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Fr Aengus Finucane

DOCTOR OF LAWS

Fr Aengus Finucane

FATHER AENGUS FINUCANE

Fifty years ago Aengus Finucane left the Christian Brothers School, Sexton Street, Limerick to begin his studies in Philosophy, Teaching and Theology.    Father Finucane was ordained as a Holy Ghost priest in 1958.  In those fifty years, Father Finucane has devoted his robust energies, honed and hardened by the rugby fields and swimming pools of Limerick and Clare, to the spiritual and material nourishment of the world's disadvantaged peoples.

In his first assignment as Diocesan Director of Catholic Action in Nigeria and Parish Priest of Uli, Father Finucane found himself involved in the bitter civil war between Nigeria and Biafra.   An emergency airstrip in the parish of Uli was widened in order to take up to forty flights of relief supplies a night.  Father Finucane and his parishioners unloaded and distributed these essential goods in conditions of extreme danger.  "Uli was bombed every day," Father Finucane recalled, "but the Biafrans were lined up in the forest with truckloads of gravel . . . to fill the holes in the runway."

From these experiences of hardship, suffering and conflict, Africa Concern, a loose coalition of Methodist and Catholic missionaries, lay workers and others was formed in that year; Concern Worldwide, now a major charity organisation employing 5000 expatriate and local staff, was built from this initiative.

With Concern, Father Finucane moved to Libreville, Gabon in 1969 and continued his aid mission with Biafran refugees.  His first major appointment with the fledgling organisation was as Field Director in Bangladesh working amid a population he remembers as "people who care about people, who make a cheerful giving even of themselves."   Work in Thailand and Uganda followed Bangladesh and Father Finucane gave much of himself in these stricken places.  His faith survived the sight of the desperate refugee camps of Kampuchea and the terrible knowledge that one third of infants born in even the best Kampala hospitals were HIV positive.  And it is a tempered and sobered faith that emerges in his credo, "we have a strong inclination to do evil, and you have to fight like hell to do any good".

A memorable poem, penned by an American nun is dear to the heart of this concerned priest.  It is addressed to "Dear Father Gus,"and tells of the good that one person saw - "You seem to crack the hard little shells that hold us in and say: 'COME ALIVE - BE HAPPY - NOT TO WORRY.'  This is a wonderful gift and the mystery becomes a clear reality.  It is the mystery of love."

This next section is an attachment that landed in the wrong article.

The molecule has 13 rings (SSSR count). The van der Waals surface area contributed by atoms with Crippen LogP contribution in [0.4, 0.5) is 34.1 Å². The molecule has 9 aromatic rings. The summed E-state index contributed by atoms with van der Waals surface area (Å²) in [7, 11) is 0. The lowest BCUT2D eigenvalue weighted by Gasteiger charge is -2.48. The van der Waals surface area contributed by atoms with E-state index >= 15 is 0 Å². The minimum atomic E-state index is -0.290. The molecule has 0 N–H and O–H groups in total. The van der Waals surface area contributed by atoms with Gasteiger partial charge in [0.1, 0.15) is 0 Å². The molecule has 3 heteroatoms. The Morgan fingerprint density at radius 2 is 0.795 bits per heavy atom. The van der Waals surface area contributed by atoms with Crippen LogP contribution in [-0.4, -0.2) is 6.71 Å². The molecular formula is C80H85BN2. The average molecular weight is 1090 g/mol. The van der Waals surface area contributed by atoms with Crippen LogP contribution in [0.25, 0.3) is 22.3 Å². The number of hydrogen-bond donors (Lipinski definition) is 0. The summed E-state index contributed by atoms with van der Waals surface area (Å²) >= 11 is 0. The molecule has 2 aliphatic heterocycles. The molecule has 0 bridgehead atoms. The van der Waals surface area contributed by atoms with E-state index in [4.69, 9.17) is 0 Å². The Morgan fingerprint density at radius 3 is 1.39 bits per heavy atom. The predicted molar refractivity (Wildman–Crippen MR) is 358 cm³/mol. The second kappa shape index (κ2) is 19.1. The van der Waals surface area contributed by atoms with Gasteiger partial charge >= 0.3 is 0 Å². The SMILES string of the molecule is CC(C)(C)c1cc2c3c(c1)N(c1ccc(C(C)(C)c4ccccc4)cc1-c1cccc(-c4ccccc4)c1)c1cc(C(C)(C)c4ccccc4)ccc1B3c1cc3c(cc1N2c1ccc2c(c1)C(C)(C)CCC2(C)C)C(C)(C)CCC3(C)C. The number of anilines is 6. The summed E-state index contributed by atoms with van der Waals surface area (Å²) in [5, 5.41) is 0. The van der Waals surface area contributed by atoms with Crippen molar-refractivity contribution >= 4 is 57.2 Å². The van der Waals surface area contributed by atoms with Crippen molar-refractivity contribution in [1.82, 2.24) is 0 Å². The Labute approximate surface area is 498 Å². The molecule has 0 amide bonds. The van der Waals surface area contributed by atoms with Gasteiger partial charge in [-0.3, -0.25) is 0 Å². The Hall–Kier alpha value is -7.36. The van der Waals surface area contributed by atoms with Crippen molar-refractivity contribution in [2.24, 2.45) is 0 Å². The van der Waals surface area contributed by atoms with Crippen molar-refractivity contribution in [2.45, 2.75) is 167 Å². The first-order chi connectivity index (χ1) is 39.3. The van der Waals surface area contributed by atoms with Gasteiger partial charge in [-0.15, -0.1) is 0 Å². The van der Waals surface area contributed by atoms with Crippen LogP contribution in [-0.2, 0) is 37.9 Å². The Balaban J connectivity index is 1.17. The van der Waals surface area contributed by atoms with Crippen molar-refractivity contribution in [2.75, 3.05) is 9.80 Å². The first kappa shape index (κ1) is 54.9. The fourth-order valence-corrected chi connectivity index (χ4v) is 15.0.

In 1981, Father Finucane was appointed Chief Executive of Concern Worldwide, a post he held until 1997.  He travelled across many of the world's disaster areas of the last twenty years and witnessed the horrors of Rwanda at first hand.   His common-sense call to stop people "drifting into urban environments where there is nothing for them" by providing free access to markets has yet to be heeded.   In 1997 Father Finucane became Honorary President of Concern Worldwide US, a post he holds at the present time.  In 1995 he was awarded an Honorary doctorate of laws by the National Council for Educational Awards.

It is fitting that the University of Limerick confer an honour of this kind on one of Limerick's most distinguished sons.  Father Finucane gained his love of hurling and rugby in this city and remains proud of having hurled for Treaty Sarsfields in the Limerick County Minor Championship.  "He was never fit but he knew how to use his weight" commented an old rugby friend.  His enthusiasm for the sports field was amply demonstrated in his days as a young teacher at Rockwell College in the 1950's.  Like so many Limerick youngsters, Father Finucane swam at the Tailrace and in the Pollock Holes and Burns Cove of Kilkee; today, staying true to his favourite mottoes - 'Be adult but stay young' and 'These days and nights will never come again' he continues to swim, often visiting the Forty Foot near to his Dublin home.

Father Finucane's rich and varied life has been lived in the service of others and of God.  And it is appropriate at this time to remember the words of St Paul:

"And now abideth faith, hope, charity, these three:  but the greatest of these is charity."

(I Corinthians ch. 13.v.1).

   

It is a goal of the University of Limerick to work beyond the walls of its campus. One of the most effective ways of doing this is to offer our facilities to those who are pursuing knowledge, truth and understanding.

It is essential to recognise today social, charitable and personal contributions which have had a substantial and long-lasting impact on the well-being of what are commonly referred to as 'these islands'.

Sport is a unifying force - it brings together parishes, counties, provinces and the nation in support of a common cause and helps to boost national morale and raise the international profile of our country. It is therefore eminently appropriate that this university should recognise and honour those who epitomise the finest virtues of sport and who have contributed substantially to the enhancement of Ireland's sporting heritage.

The University of Limerick - honouring those who use their achievements to benefit the people of this city and region and show special appreciation to those who have contributed to the development of this great institution.

Demonstrating our respect for cultural achievements on the national and international stage.

There is no idea so uplifting as the idea of service to humanity.

Woodrow Wilson

We acknowledge the remarkable contribution of individual's to the betterment of the lives of those past, present, and to come.

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University of Limerick, Limerick, Ireland
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